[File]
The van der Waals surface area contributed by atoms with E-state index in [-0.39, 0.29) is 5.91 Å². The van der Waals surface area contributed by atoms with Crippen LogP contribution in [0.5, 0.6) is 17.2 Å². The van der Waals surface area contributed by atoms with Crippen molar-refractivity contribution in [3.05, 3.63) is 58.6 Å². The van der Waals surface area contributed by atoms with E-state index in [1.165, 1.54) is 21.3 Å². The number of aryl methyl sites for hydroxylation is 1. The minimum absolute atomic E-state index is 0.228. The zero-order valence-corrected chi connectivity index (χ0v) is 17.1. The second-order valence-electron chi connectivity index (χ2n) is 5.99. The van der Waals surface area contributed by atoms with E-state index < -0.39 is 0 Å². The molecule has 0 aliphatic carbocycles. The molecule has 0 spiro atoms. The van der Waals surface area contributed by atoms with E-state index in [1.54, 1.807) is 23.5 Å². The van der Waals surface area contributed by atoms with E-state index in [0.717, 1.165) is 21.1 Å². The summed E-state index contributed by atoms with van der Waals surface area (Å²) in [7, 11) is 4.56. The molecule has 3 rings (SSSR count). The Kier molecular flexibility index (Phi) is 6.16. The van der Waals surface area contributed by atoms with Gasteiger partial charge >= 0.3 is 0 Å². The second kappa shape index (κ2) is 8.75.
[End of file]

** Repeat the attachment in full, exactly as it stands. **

The van der Waals surface area contributed by atoms with E-state index in [-0.39, 0.29) is 5.91 Å². The van der Waals surface area contributed by atoms with Crippen LogP contribution in [0.5, 0.6) is 17.2 Å². The van der Waals surface area contributed by atoms with Crippen molar-refractivity contribution in [3.05, 3.63) is 58.6 Å². The van der Waals surface area contributed by atoms with E-state index in [1.165, 1.54) is 21.3 Å². The number of aryl methyl sites for hydroxylation is 1. The minimum absolute atomic E-state index is 0.228. The zero-order valence-corrected chi connectivity index (χ0v) is 17.1. The second-order valence-electron chi connectivity index (χ2n) is 5.99. The van der Waals surface area contributed by atoms with E-state index < -0.39 is 0 Å². The molecule has 0 aliphatic carbocycles. The molecule has 0 spiro atoms. The van der Waals surface area contributed by atoms with E-state index in [1.54, 1.807) is 23.5 Å². The van der Waals surface area contributed by atoms with E-state index in [0.717, 1.165) is 21.1 Å². The summed E-state index contributed by atoms with van der Waals surface area (Å²) in [7, 11) is 4.56. The molecule has 3 rings (SSSR count). The Kier molecular flexibility index (Phi) is 6.16. The van der Waals surface area contributed by atoms with Gasteiger partial charge >= 0.3 is 0 Å². The second kappa shape index (κ2) is 8.75.